•The descendants of William and Elizabeth Tuttle, who came from old to New England in 1635, and settled in New Haven in 1639, with numerous biographical notes and sketches : also, some account of the descendants of John Tuttle, of Ipswich; and Henry Tuthill, of Hingham, Mass. (1883) •http://www.archive.org/stream/descendantsofwil01tutt#page/n81/mode/2up •* Edward Holyoke of Lynn was from Tamworth, Warwick Co., Eng., where he m. June 18, 1612, Prudence, dau. of Rev. John Stockton, rector of Kinkoff. ................. •5. 'ANN, m. Oct. 17, 1643, Lieut. THOMAS PUTNAM. •-------------------------- -------------------- Lieutenant Thomas Putnam was born on March 7, 1615 in Aston Abbotts, Buckinghamshire, England to John Putnam and Priscilla Gould. The town of Salem, Massachusetts granted him 50 acres of upland and 5 acres of meadow on November 20, 1640. Thomas was admitted to the church in Salem on April 3, 1643. He married Ann Holyoke on October 17, 1643 in Lynn, Essex, Massachusetts.

Thomas Putman and two others were appointed by the court in Lynn, Massachusetts on June 18, 1645 to end small cases for the town. This commission was renewed on May 20, 1648, to end small cases under 20 shillings. On September 11, 1648, Thomas was chosen to be Grand juryman in Salem and on October 10, 1655 was chosen constable. The office of constable at the time carried great authority and covered the entire local affairs. Thomas Putnam was also the first parish clerk at Salem Village and was prominent in the local military and ecclesiastical, as well as town affairs. Thomas Putnam held other offices, including "Layer out of Highways," "Inspector of Bridges," "to care for rates for the minister," and others.

On November 29, 1658, "Jefferey Massey, Thomas Putnam, Nathanial Putnam and Joseph Hutchensen are empowered, or any three of them, to join with Topsfield, Massachusetts about the Runninge and setlenge and full endinge of our sixe mile line in the extent of it in so many places as they shall see meet, for a full conclusion of the worke." On that same day, the General Court confirmed Thomas' apponitment as Lieutenant in the troop of horse.

Ann died in 1665 and so Thomas remarried to Mary Vern (Veren?) on October 14, 1666 in Salem, Essex, Massachusetts.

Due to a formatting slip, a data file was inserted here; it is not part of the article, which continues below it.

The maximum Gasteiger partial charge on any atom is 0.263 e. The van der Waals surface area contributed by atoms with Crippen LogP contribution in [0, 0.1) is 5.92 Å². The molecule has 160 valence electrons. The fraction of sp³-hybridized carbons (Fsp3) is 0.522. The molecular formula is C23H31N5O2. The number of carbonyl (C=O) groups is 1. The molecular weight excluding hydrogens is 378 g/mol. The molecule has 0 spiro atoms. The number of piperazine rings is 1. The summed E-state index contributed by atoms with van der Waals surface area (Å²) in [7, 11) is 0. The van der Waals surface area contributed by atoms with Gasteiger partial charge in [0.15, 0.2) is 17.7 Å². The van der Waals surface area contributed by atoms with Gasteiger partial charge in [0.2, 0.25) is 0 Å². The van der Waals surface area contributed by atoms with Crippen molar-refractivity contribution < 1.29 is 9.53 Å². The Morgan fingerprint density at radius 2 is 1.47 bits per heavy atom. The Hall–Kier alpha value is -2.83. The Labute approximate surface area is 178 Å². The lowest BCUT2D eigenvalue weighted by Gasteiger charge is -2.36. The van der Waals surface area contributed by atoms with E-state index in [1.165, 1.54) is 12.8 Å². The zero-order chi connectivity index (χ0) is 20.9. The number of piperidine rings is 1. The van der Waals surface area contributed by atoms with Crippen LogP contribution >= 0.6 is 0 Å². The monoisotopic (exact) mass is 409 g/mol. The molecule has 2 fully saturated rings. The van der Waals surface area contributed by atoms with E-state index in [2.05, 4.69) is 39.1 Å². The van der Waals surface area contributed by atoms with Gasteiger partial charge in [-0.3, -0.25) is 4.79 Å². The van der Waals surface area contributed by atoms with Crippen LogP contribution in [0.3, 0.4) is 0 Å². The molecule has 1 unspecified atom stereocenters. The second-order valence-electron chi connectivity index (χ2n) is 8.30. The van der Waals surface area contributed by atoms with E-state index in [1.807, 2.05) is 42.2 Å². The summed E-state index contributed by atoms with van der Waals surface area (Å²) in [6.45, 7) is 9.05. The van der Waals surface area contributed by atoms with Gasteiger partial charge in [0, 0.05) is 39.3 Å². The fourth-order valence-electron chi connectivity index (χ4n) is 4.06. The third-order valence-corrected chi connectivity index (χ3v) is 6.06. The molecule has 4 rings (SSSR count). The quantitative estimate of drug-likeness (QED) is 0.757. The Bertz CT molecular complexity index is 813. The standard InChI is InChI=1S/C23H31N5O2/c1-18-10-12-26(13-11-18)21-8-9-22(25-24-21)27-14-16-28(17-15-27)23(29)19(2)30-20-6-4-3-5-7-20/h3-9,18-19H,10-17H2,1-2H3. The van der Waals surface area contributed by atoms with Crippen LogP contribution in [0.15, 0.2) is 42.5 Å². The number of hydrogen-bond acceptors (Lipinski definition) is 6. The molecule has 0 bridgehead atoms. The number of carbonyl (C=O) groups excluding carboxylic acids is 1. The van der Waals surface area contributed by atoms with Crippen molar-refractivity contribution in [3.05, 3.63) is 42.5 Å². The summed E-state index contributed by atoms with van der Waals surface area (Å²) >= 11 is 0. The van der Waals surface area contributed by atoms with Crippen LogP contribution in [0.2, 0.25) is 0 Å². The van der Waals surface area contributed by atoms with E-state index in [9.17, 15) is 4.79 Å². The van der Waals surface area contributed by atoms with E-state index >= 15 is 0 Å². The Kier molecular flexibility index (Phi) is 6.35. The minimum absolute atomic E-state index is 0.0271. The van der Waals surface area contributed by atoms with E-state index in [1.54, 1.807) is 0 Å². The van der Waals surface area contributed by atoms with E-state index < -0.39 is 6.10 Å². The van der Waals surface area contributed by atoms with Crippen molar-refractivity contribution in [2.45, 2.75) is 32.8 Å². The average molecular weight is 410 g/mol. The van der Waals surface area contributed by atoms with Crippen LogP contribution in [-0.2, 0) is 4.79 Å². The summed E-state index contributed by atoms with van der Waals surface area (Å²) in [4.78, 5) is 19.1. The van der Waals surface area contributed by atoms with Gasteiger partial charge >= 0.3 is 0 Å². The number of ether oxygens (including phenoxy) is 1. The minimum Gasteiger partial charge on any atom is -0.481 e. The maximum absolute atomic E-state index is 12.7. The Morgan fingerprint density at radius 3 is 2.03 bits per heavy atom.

On October 8, 1672, the General Court permitted the inhabitants of Salem Farms to become a separate parish. Thomas was made chairman of the committee chosen to carry on the affairs of the parish (November 11, 1672), and on November 25, 1680, it was voted "that Lt. Thomas Putnam and Jonathan Wolcott supply the place of deacons for ensueing;" They help the office until December 27, 1681.

In 1679, Thomas gave to the Reverend James Barley, upon his retirement from the ministry at Salem Village, three acres of meadow.

In 1682, occurs the first list of tax payers of Salem Village. Of the 94 names listed, Thomas was by far the wealthiest Besides inheriting a double portion of his father's estate, he by his marriage with Mary Veren came into possession of considerable amount of property in Jamaica and Barbados. The homestead of Thomas although much enlarged is still standing and is now known as the "General Israel Putnam house." This house is situated a little east of Hathorne's Hill in the northern part of Danvers, not far from the Asylum, and was occupied by his widow in 1692. Here also his son Joseph lived during his opposition to the witchcraft proceedings.

Thomas Putnam's will is dated February 8, 1682/83. He gave the eastern half of his land to his son Thomas, the western half to his son Joseph. Another estate on the western side of St. Peter's street, to the north of Federal, he gives to Deacon Edward. To each of his children he gives a large estate in Salem Village and a valuable piece of meadow land. To a faithful servant Joseph Stacey, he gives eleven acres. The children by his first wife attempted, unsuccessfully, to break this will, claiming that undue influence was used to obtain for Joseph more than his share of the estate.

Mr. Upham in his Salem Witchcraft thus sums up the character and position of Thomas Putnam in contrast with his brothers "Possessing a large property by inheritance, he was not quite so active in increasing it, but enjoying the society and friendship of the leading men lived a more retired life. At the same time he was always ready to serve the community when called for as he often was, when occasion arose for the aid of his superior intelligence and personal influence, " also in writing about the settlement of the "Farms" he says, "The Putnams followed up Beaver Brook to Beaver Dam, and spread out toward the north and west."

Thomas Putnam died on May 5, 1686 in Salem, Essex, Massachusetts. His will was proved on July 8, 1686 in Boston, Massachusetts

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Lt. Thomas Putnam's Timeline

1614
March 7, 1614
Aston Abbotts,,Buckinghamshire,England
March 7, 1614
Aston Abbots, , Buckinghamshire, England
March 7, 1614
Aston Abbots, Berkshire, Eng, England
March 7, 1614
Aston Abbots, , Buckinghamshire, , ENGLAND,
March 7, 1614
Aston Abbots, Berkshire, Eng, England
March 7, 1614
Aston Abbots, Berkshire, Eng, England
March 7, 1614
Aston Abbots, Berkshire, Eng, England
1643
October 7, 1643
Age 29
Lynn
1645
August 25, 1645
Age 31
Salem Village, Essex, Massachusetts, United States
1648
May 23, 1648
Age 34
Salem, Essex, Massachusetts, USA